Israeli electric car company Better Place is accused of providing charging stations in the occupied West Bank and being run by former military men suspected of war crimes. The firm has received media coverage in Australia, mainly over allegations of favourable business deals, but nothing about backing apartheid in Palestine.
The Zionist state’s attempts at greening its image is underway. We shouldn’t be fooled by this kind of propaganda piece in the Jerusalem Post which praises the wonderful innovation of Better Place. Perhaps, but on whose backs? Dead Arabs:
After a successful run of high-tech and computer-related innovation, Israel is focusing its ambitions on the next big thing — preparing the world for life without coal and oil.
Israel is driving to become a world leader in alternative energy, with the government throwing its support behind cutting-edge technologies. The number of private entrepreneurs entering the so-called “clean-tech” sector has swelled dramatically.
Already, a number of firms are moving to roll out new ideas. Perhaps the country’s best known clean-tech company — Project Better Place — aims next year to activate a network of charging stations for electric cars across Israel, which would be one of the most extensive such grids in the world.
Others are still in early stages. On a 10-meter (yard) stretch of a northern highway, the firm Innowattech tested out its system of tile-like generators, which are installed under roads and convert the weight and motion of passing vehicles into electricity. It is now looking to expand, claiming that a kilometer-long (0.6-mile) lane of its generators could power more than 200 households.
Alex Klein, an analyst at Emerging Energy Research, a Cambridge, Mass., research firm, said Israel has in a way benefited from its small size, forcing it to develop products for export.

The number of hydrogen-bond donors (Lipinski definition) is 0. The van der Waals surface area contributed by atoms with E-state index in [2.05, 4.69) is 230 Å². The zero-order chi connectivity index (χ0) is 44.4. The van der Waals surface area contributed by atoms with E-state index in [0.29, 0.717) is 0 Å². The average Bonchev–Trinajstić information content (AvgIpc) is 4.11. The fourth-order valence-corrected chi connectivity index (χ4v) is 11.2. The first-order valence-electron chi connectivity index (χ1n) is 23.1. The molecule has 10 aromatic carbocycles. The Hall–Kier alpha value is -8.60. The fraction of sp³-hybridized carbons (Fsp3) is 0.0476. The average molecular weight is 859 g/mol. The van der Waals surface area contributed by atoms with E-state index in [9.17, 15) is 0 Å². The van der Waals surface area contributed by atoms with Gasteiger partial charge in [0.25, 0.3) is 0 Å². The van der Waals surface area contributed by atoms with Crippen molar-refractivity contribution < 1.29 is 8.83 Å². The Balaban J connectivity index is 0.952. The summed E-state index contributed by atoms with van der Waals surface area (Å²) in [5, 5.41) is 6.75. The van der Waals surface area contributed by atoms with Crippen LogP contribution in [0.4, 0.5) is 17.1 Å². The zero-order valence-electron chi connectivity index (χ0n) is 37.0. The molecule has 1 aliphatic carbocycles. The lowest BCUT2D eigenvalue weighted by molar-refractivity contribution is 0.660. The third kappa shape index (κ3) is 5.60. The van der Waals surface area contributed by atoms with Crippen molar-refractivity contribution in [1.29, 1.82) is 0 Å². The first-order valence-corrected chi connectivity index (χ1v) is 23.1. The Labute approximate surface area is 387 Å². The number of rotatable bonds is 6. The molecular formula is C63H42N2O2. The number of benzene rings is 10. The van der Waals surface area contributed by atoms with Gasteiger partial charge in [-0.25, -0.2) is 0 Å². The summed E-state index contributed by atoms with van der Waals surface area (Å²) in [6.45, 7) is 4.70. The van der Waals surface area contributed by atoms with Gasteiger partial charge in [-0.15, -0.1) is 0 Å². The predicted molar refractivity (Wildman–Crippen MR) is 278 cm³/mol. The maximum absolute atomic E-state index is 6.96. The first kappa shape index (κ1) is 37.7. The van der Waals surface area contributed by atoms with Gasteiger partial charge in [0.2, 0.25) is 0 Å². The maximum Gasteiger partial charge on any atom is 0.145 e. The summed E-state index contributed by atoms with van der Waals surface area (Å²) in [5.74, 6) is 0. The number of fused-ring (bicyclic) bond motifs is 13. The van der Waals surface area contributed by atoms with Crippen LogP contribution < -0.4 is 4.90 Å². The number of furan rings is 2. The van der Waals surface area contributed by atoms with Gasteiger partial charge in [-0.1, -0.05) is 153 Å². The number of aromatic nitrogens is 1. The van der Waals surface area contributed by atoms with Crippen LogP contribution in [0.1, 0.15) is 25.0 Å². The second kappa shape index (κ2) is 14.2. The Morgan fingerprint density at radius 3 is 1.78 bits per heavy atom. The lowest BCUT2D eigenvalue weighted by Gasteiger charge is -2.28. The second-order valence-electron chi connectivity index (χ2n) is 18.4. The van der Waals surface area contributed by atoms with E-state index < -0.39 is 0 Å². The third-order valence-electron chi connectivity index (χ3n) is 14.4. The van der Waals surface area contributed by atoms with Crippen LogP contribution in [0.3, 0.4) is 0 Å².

“Given that it has a small market locally, its role will continue to be innovating new next-generation technology. Pound for pound it is a pretty key incubator of technologies,” he said.
Israel already has a formidable track record. Bolstered in large part by veterans of shadowy high-tech military units, it helped develop such innovations as instant messaging, Internet telephony and wireless computer chips.
The government is now pushing for that entrepreneurial drive to be directed into environmentally clean technologies, not only as an economic opportunity but as a necessity for an arid, resource-poor nation. Israel, which now depends almost entirely for its energy on imported coal and natural gas, has set a goal to have 10 percent of its electricity generated by alternative means by 2020.
In November, the government approved a plan to spend $600 million over the next decade to reach that goal, with much of the money poured into encouraging green construction and development of new technologies.
Prime Minister Binyamin Netanyahu presented the plan as a security necessity.
“I view this as a national goal of the highest importance because the addiction to oil has led to the Western world being dependent on the oil-producing countries and harms the standing and security of the state of Israel,” he said.